This trip, our family made a conscious effort to explore the hidden beaches along the Great Ocean Road. We stopped at every car park between Apollo Bay and Smythe Creek.
This beach was our definite highlight, although it is hard to find an official name. Google Maps lists it as Biddles Beach, although it is hard to find any reference. It may also be Beach 374.
The best way to find it is to use Google Maps. Travel past Skenes Creek towards Petticoat Creek. Look on your left for a wooden sign that says Petticoat Cottage. The beach is accessible from the car park just before the cottage.
The car park is popular with superb fairy wrens. There was a pair that repeatedly visited dads car to check out their reflection in the mirror and window.
The beach itself is a short walk from the car park. Initially it is a bit muddy, but becomes sandy close to the beach. Be careful when walking along this section; there are blackberries along the edges.
The path is actually hard to find once you are on the beach. We drew a giant arrow to make it easier. The beach itself is very beautiful however I’m very attracted to rockpools and waves hitting the rocks. I immediately turned right and walked towards once of the headlands.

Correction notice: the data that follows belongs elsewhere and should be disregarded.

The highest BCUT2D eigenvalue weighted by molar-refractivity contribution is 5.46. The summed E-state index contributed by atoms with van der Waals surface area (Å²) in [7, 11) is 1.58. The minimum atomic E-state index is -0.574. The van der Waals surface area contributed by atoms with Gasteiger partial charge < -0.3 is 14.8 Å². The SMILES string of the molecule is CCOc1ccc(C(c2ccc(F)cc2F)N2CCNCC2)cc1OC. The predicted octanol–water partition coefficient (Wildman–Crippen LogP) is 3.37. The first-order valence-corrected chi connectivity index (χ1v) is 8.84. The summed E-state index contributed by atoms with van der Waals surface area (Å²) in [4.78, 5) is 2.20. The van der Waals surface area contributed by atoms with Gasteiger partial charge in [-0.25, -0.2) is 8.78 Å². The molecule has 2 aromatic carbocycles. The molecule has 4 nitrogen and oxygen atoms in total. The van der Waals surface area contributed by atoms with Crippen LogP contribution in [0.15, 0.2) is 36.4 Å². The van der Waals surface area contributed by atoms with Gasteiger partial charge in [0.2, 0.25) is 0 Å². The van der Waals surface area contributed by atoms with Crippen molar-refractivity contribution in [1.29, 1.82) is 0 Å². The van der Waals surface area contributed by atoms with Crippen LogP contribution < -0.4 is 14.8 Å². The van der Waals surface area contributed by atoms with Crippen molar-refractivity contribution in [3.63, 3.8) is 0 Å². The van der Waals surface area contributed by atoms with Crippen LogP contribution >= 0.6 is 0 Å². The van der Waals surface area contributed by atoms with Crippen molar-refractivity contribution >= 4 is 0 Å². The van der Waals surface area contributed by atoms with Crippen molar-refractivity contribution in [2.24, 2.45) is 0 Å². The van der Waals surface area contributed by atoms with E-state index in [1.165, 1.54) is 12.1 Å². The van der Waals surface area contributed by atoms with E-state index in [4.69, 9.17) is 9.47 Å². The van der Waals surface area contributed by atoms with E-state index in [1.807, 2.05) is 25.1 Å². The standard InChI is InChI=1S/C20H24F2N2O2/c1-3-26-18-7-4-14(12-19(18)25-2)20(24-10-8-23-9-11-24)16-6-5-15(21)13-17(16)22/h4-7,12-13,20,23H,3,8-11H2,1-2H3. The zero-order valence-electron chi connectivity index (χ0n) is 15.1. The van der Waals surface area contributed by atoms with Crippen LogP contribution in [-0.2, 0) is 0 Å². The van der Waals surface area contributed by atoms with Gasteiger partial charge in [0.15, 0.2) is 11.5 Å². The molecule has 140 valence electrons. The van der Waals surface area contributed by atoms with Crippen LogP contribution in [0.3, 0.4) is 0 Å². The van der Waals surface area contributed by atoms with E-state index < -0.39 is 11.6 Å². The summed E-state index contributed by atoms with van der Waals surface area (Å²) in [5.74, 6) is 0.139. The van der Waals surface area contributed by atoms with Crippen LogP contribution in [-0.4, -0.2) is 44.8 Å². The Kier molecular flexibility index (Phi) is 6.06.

The rock formations were beautiful along this section, especially when you have a stormy sky in the background. I loved watching the waves hit the rocks. We had to be very aware of the tides as we walked further along.
We loved this hidden gem and returned several times to get a better look. It’s brilliant for photography; both along the ocean and the cliffs. It’s become one of our favourite haunts.
We stopped briefly at this lookout on the way to Apollo Bay. We had no idea about it’s significance; we just needed somewhere to rest for a few minutes
The area near the car park contains a grave site. According to Monument Australia, it is a false grave that
commemorates those from the barquentine “Chittoor” who were drowned in three separate accidents during salvage operations on the barque “W. B. Godfrey” which was wrecked here on 8 March 1891. Those who died were R. Pleace and J.McIntyre on 18 April 1891, C. Boutler on 18 June 1891 and Captain T. Gortley and Seaman V. Godfrey on 8 October 1891.
We are planning to return later to properly explore the beach.
It was disappointing the see the vandalism at this lookout. I can understand the frustration of people who are trying to protect the community from those that are ignoring restrictions. My town, Geelong, is particular vulnerable to this due to its proximity to Melbourne.
The restrictions have since eased for regional Victoria. Hopefully it can get removed soon. At this point, not many tourists would actually see it.